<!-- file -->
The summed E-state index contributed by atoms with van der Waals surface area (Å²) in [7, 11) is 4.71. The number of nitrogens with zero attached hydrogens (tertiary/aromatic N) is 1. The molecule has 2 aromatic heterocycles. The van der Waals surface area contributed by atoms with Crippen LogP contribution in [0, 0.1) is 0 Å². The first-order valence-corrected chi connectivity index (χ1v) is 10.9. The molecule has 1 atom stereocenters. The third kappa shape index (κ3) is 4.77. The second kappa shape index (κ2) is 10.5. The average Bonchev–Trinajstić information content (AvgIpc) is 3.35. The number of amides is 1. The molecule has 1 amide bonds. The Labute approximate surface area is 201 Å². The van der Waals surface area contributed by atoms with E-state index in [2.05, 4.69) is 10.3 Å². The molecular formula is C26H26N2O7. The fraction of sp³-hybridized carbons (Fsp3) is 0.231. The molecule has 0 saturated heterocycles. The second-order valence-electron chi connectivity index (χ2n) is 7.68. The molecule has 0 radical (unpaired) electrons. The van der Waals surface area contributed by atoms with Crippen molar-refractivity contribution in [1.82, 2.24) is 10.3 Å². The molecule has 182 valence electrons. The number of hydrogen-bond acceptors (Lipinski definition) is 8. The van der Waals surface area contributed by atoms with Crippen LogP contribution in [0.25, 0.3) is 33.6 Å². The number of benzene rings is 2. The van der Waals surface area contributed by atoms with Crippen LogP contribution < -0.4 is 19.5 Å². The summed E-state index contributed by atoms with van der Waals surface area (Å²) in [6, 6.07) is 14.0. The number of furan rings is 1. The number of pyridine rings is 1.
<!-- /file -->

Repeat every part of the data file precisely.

The summed E-state index contributed by atoms with van der Waals surface area (Å²) in [7, 11) is 4.71. The number of nitrogens with zero attached hydrogens (tertiary/aromatic N) is 1. The molecule has 2 aromatic heterocycles. The van der Waals surface area contributed by atoms with Crippen LogP contribution in [0, 0.1) is 0 Å². The first-order valence-corrected chi connectivity index (χ1v) is 10.9. The molecule has 1 atom stereocenters. The third kappa shape index (κ3) is 4.77. The second kappa shape index (κ2) is 10.5. The average Bonchev–Trinajstić information content (AvgIpc) is 3.35. The number of amides is 1. The molecule has 1 amide bonds. The Labute approximate surface area is 201 Å². The van der Waals surface area contributed by atoms with E-state index in [2.05, 4.69) is 10.3 Å². The molecular formula is C26H26N2O7. The fraction of sp³-hybridized carbons (Fsp3) is 0.231. The molecule has 0 saturated heterocycles. The second-order valence-electron chi connectivity index (χ2n) is 7.68. The molecule has 0 radical (unpaired) electrons. The van der Waals surface area contributed by atoms with Crippen molar-refractivity contribution in [1.82, 2.24) is 10.3 Å². The molecule has 182 valence electrons. The number of hydrogen-bond acceptors (Lipinski definition) is 8. The van der Waals surface area contributed by atoms with Crippen LogP contribution in [0.25, 0.3) is 33.6 Å². The number of benzene rings is 2. The van der Waals surface area contributed by atoms with Crippen LogP contribution < -0.4 is 19.5 Å². The summed E-state index contributed by atoms with van der Waals surface area (Å²) in [6, 6.07) is 14.0. The number of furan rings is 1. The number of pyridine rings is 1.